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EDITORIAL: The market has clearly rejected the rhetoric that problems at SVB (Silicon Valley Bank), Signature Bank and lately First Republic were “essentially one-offs” and “going forward, JP Morgan taking over First Republic does put that chapter behind the industry,” according to Citigroup’s risk management executives as they echoed sentiment at the FDIC (Federal Deposit Insurance Corp.).

For, just the day after the buyout, PacWest Bancorp and Western Alliance Bancorp – which investors had red-flagged after the run on SVB – dropped 28 percent and 15 percent respectively, triggering multiple volatility halts, as they led a deep selloff in US lenders on Tuesday, chopping 5.5 percent off the KBW (Keefe, Bruyette and Woods) Regional Banking Index in the process.

That’s not all. New York-based Metropolitan Bank Holding Corp also lost 20 percent on the same day, renewing fears about the health of the financial system with the US economy teetering on the brink of recession and the Federal Reserve’s shift in monetary policy pressuring banks to increase interest payments to retain deposits.

The sudden spike in inflation and interest rates to levels not seen in 40 years has also led to unrealised losses due to extensive Treasury holdings that continue to diminish in value, unravelling the traditional safe haven trade and undermining the US bond market’s sovereign guarantee.

To top it all, FDIC’s focus on securing big bank deposits has triggered a frantic depositor rush away from mid-sized banks to the safety of only the biggest ones, leaving the main drivers of the free market economy to face a very uncertain future and falling share prices that the monetary sector’s fancy statements do little to address.

There can also be no denying that the turn in the interest rate cycle has exposed banking sector fragility on both sides of the Atlantic; and that the late-March shotgun marriage between UBS and Credit Suisse might not succeed in preventing contagion in Europe because of signs of severe distress in Deutsche Bank, which could well pull down Germany’s economy, the financial pillar of the EU.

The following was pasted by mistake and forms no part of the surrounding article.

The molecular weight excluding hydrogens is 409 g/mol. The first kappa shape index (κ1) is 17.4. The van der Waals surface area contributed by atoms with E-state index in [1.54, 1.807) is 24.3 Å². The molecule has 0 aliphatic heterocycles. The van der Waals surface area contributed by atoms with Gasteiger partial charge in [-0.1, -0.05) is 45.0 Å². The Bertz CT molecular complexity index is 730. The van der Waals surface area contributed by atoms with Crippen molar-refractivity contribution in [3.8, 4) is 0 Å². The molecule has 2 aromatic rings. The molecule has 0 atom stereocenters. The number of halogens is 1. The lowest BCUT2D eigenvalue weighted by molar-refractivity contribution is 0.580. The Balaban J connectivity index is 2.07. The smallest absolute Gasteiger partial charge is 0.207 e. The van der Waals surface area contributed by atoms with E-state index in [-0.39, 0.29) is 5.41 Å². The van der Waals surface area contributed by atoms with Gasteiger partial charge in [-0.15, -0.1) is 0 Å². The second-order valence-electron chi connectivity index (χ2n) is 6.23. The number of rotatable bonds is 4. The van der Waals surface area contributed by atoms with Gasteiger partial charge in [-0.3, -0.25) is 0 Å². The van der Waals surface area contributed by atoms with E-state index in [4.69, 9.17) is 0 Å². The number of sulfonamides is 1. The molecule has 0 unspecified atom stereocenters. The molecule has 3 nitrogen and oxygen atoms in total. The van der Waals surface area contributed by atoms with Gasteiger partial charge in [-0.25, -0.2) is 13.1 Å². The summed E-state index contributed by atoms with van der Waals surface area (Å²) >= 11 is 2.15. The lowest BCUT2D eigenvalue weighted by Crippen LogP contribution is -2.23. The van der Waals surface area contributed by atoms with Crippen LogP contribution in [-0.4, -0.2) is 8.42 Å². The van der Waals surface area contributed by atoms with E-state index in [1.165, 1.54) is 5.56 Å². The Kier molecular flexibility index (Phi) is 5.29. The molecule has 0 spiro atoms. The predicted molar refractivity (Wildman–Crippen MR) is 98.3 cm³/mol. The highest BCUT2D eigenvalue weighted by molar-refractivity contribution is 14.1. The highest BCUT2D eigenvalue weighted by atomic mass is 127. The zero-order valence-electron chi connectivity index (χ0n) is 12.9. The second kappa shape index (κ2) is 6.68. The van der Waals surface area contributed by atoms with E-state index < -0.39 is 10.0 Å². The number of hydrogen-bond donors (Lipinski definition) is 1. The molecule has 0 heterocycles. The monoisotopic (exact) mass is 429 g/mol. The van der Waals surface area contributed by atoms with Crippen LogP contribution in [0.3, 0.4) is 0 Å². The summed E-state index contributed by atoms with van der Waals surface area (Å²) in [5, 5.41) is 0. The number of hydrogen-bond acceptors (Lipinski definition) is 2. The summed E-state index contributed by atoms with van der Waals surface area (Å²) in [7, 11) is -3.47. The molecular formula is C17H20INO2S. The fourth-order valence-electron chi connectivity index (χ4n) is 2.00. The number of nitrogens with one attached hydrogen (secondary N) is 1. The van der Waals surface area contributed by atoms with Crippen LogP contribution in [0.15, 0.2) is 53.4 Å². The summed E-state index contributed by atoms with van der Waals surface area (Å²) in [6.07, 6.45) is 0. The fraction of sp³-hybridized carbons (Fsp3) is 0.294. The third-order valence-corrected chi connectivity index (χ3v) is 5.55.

With the US economy only a couple of quarters away from another recession, by most estimates, more banks are likely to come under increasing stress, even go under, and deprive the market of liquidity when it will need it the most. Yet these are the fruits of greater deregulation and uninsured deposits that banks themselves lobbied for relentlessly when they thought – very unwisely as it turns out – that the low interest rate regime would last forever.

Now no matter how much authorities try to gloss over these issues, there can be little denying that a series of mid-sized bank runs is a very real possibility across the US as well as the EU.

Part of the present uncertainty stems from FDIC’s delay in announcing a change to deposit insurance, which was expected alongside the First Republic receivership process but never came; perhaps because it is still gauging the severity of the problem.

It’s hard to deny that a looming recession, the dollar’s new troubles in international trade and a clear implosion of the American banking sector, are together beginning to sound like what could be the death rattle of the global financial order in place since the collapse of the Bretton Woods system. If that really turns out to be the case, the entire world economy will have to brace for a series of shocks.

That is very bad news for countries like Pakistan, especially, where the political elite, starting with the government, seems blissfully unaware of these seismic shifts and remains so consumed by its lust for power and privileges that it is making the entire country sleepwalk into a nightmare scenario.

Copyright Business Recorder, 2023


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